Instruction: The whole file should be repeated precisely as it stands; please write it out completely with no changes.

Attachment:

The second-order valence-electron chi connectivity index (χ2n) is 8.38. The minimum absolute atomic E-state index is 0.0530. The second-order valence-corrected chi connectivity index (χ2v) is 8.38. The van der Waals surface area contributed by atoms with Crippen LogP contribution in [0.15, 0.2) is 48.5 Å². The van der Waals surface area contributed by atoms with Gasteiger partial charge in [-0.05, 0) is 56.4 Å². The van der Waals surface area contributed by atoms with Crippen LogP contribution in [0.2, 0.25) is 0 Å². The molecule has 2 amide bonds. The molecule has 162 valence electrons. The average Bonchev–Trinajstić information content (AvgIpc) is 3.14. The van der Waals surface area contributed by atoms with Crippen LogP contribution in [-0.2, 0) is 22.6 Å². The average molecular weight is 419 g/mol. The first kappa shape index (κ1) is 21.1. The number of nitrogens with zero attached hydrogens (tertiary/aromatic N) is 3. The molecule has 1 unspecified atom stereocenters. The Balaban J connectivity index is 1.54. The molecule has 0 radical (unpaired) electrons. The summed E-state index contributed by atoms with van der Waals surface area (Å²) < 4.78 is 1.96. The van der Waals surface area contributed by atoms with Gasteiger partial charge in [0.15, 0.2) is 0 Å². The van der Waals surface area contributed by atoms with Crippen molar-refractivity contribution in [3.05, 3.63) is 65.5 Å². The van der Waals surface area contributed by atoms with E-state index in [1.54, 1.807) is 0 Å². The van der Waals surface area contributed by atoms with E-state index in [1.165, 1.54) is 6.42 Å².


The second-order valence-electron chi connectivity index (χ2n) is 8.38. The minimum absolute atomic E-state index is 0.0530. The second-order valence-corrected chi connectivity index (χ2v) is 8.38. The van der Waals surface area contributed by atoms with Crippen LogP contribution in [0.15, 0.2) is 48.5 Å². The van der Waals surface area contributed by atoms with Gasteiger partial charge in [-0.05, 0) is 56.4 Å². The van der Waals surface area contributed by atoms with Crippen LogP contribution in [0.2, 0.25) is 0 Å². The molecule has 2 amide bonds. The molecule has 162 valence electrons. The average Bonchev–Trinajstić information content (AvgIpc) is 3.14. The van der Waals surface area contributed by atoms with Crippen LogP contribution in [-0.2, 0) is 22.6 Å². The average molecular weight is 419 g/mol. The first kappa shape index (κ1) is 21.1. The number of nitrogens with zero attached hydrogens (tertiary/aromatic N) is 3. The molecule has 1 unspecified atom stereocenters. The Balaban J connectivity index is 1.54. The molecule has 0 radical (unpaired) electrons. The summed E-state index contributed by atoms with van der Waals surface area (Å²) < 4.78 is 1.96. The van der Waals surface area contributed by atoms with Gasteiger partial charge in [0.15, 0.2) is 0 Å². The van der Waals surface area contributed by atoms with Crippen molar-refractivity contribution in [3.05, 3.63) is 65.5 Å². The van der Waals surface area contributed by atoms with E-state index in [1.54, 1.807) is 0 Å². The van der Waals surface area contributed by atoms with E-state index in [1.165, 1.54) is 6.42 Å².